Microsoft issues swift fix for Hotmail bug
The company claims that no action is needed on the part Hotmail users
By Sophie Curtis | Techworld | Published: 18:32, 27 April 2012
Microsoft has fixed a flaw in Hotmail's password reset system that allowed hackers to take control of webmail accounts.
The vulnerability existed in Hotmail's password reset feature. Hackers were able to use a Firefox add-on called Tamper Data to intercept the outgoing HTTP request following a password reset request and modify the data, locking out the account holder and gaining access to their inbox.
Computer security researchers discovered the vulnerability in early April and told Microsoft about it soon afterwards. However, details of the bug leaked out in online forums, and earlier this week hackers were reportedly offering to break into any Hotmail account for as little as $20.
Related Articles on Techworld
Microsoft said it has now issued an update to fix the bug.
“On Friday we addressed a reset function incident to help protect Hotmail customers, no action needed,” the company posted on its Security Response Twitter account.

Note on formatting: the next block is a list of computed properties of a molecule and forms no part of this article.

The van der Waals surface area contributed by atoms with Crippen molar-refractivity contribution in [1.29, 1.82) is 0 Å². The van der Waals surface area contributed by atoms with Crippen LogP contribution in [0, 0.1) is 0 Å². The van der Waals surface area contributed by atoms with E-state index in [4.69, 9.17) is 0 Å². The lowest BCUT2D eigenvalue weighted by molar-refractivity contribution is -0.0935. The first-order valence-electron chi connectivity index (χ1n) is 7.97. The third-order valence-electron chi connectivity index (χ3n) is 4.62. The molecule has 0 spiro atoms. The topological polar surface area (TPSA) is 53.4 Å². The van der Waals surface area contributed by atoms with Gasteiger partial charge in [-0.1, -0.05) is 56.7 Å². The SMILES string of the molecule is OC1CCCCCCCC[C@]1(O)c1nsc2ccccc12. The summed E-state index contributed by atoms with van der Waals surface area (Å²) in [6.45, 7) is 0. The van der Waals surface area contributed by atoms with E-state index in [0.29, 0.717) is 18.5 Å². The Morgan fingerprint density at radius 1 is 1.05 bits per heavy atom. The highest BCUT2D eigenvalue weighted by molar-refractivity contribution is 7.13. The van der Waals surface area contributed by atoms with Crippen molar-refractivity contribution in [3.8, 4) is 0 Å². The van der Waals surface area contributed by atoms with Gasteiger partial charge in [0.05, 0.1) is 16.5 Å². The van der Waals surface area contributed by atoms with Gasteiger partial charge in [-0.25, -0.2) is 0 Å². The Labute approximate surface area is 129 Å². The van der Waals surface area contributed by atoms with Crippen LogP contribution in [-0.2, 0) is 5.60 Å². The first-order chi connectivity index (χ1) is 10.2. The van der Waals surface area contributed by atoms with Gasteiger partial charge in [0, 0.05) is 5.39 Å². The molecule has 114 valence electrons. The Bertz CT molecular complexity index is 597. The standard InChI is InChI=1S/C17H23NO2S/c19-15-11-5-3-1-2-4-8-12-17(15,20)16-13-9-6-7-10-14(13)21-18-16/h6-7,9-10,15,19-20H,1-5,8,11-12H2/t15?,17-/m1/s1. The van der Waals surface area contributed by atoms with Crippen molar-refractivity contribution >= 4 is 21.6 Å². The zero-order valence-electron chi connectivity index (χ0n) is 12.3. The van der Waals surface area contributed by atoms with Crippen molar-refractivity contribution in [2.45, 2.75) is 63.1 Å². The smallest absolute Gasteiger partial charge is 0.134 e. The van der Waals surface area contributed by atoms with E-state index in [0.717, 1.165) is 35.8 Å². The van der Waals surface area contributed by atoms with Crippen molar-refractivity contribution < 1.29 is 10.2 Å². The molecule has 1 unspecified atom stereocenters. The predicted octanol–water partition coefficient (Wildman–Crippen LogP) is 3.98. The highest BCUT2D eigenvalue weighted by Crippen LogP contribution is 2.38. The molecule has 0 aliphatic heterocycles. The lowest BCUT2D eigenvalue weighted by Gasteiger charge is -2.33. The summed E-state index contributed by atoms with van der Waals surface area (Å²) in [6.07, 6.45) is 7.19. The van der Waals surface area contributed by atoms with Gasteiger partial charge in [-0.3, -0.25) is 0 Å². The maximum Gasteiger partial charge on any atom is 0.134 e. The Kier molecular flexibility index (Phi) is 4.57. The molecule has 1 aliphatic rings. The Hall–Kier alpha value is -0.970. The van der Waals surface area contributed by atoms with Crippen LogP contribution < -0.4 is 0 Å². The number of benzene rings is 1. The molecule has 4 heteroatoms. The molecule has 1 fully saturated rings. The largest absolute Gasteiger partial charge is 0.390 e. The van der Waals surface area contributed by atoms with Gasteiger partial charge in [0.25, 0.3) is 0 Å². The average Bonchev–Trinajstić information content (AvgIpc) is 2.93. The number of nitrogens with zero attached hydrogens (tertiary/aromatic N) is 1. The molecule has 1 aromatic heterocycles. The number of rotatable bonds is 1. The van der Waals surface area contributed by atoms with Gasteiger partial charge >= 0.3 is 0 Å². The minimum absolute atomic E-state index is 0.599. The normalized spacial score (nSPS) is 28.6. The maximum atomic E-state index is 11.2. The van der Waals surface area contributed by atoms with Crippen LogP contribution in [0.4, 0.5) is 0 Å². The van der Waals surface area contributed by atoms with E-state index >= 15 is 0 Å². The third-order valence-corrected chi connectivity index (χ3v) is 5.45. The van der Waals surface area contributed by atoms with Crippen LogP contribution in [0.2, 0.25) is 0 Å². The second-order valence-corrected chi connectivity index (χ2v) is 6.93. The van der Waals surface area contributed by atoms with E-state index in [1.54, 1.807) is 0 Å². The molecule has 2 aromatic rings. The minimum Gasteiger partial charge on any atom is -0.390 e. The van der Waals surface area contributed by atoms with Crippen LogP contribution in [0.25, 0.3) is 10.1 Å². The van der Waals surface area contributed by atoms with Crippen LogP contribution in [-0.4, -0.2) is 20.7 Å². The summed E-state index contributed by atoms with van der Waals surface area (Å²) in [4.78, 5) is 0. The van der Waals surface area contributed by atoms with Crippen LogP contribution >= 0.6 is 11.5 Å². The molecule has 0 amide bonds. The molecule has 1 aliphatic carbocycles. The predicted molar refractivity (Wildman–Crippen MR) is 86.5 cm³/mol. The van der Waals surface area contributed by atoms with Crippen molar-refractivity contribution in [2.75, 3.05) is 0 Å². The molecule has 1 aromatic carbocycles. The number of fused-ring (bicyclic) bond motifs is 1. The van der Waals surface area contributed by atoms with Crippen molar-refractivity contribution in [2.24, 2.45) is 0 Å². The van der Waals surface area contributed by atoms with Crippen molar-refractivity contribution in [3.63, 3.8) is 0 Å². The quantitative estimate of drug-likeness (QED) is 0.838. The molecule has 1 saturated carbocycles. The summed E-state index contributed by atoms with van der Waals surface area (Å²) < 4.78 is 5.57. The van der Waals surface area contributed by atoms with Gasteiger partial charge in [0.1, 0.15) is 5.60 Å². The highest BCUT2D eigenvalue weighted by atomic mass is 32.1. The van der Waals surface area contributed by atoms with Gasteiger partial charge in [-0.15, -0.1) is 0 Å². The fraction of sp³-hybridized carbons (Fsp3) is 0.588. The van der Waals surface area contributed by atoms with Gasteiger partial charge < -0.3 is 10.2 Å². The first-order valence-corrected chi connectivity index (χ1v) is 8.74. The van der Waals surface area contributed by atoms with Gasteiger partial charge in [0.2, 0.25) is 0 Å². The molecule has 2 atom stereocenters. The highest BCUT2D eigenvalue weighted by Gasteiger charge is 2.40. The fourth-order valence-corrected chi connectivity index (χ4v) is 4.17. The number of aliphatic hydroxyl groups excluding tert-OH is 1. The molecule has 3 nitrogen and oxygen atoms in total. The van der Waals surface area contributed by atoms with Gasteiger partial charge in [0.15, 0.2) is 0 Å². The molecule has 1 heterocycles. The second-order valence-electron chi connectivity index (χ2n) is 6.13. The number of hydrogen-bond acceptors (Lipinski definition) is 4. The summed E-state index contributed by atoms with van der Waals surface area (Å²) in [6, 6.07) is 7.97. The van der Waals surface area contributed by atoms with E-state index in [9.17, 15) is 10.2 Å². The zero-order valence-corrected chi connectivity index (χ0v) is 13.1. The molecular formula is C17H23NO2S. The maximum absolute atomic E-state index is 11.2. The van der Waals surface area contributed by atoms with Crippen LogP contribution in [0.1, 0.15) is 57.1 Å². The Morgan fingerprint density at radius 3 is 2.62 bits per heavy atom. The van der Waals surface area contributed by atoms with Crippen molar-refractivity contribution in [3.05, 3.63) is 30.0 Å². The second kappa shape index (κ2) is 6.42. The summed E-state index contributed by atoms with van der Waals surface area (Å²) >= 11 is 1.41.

It is not known is just how many Hotmail accounts may have been compromised by the bug. According to some reports, Moroccan hackers were actively taking advantage of the vulnerability and planned to reset the passwords of a list of 13 million Hotmail users in their possession.
Sophos senior technology consultant Graham Cluley said that if Hotmail users are inexplicably unable to log into their account, then it is possible their email account has fallen victim to this attack.
“Hackers aren't just interested in breaking into email accounts out of curiosity or because they want to read your spam,” said Cluley. “They're also interested in stealing your identity and perhaps using an email account hack as a method to crowbar their way into other online accounts under your control.”
Last year, the webmail accounts of Google, Yahoo and Hotmail users were hit by a series of politically-motivated spearphishing attacks. Hackers were able to gain access to webmail accounts and send specially crafted phishing email messages to several thousand victims.